There I was, within spitting distance of getting my black belt, and one day, when my instructor and I were alone, I was sparring with him, and I suddenly realized that I was manhandling him--that he might outpoint me, but if I really chose to press it, it would have been him getting hurt, not me. Now, it is true that I was no midget (about five-ten and about 180 pounds at the time) and he was a little Korean guy, but he was a sixth-degree black belt and I couldn't help but think that if, not even being a black belt, I could "handle" a sixth-degree black belt, then maybe taekwon-do was never going to be, for me, the ferocious fighting art that I had always heard that karate was. You see, I had had my suspicions for a long time. I had read Richard Kim's book, Funakoshi's autobiography, and several other books, and I knew that karate was supposed to be bad, that genuine experts were supposed to be able to achieve remarkable effects, but the reality is that I had never seen any such things and had been training and waiting a long time so as to reach a skill level where karate's "badness," if you will, would show up.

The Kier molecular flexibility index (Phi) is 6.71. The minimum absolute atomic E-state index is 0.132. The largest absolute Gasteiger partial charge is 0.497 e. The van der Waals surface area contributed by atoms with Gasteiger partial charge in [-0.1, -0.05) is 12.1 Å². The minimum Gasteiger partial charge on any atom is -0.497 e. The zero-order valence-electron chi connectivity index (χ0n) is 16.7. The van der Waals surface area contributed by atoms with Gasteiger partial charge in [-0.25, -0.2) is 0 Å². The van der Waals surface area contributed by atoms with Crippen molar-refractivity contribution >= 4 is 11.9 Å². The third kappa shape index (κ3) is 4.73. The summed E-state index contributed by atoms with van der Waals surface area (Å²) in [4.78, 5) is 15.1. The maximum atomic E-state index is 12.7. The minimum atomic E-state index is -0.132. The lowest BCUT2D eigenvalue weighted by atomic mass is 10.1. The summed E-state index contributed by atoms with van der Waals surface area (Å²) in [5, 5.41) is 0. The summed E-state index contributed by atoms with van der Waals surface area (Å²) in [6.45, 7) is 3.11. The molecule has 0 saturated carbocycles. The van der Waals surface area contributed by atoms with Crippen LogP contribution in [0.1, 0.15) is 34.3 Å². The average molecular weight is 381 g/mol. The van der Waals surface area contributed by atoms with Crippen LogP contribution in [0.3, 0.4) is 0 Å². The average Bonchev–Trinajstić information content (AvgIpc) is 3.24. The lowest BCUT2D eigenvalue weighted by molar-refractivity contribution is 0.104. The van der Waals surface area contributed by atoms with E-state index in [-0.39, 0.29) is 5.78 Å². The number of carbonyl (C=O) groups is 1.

It's not that I believed taekwon-do was useless, mind you. I had used it--simple reverse punches to the solar plexus--several times to put a stop to attempted bullying in high school. I was quite capable of manhandling the other students in my instructor's school. And I had this abiding conviction that there was something there, for I found it impossible to believe that people would preserve kata for so very long if there was nothing to them. I had heard the instructions about "chambers" and "blocks," and, knowing no better, accepted them, but with a grain of salt.
I mean, some of that stuff was just impossible to believe. You're going to "chamber" for a block on the right side of your body by first withdrawing both hands to the left side? Seriously? But I didn't believe the old masters were stupid, either.
I knew there had to be more.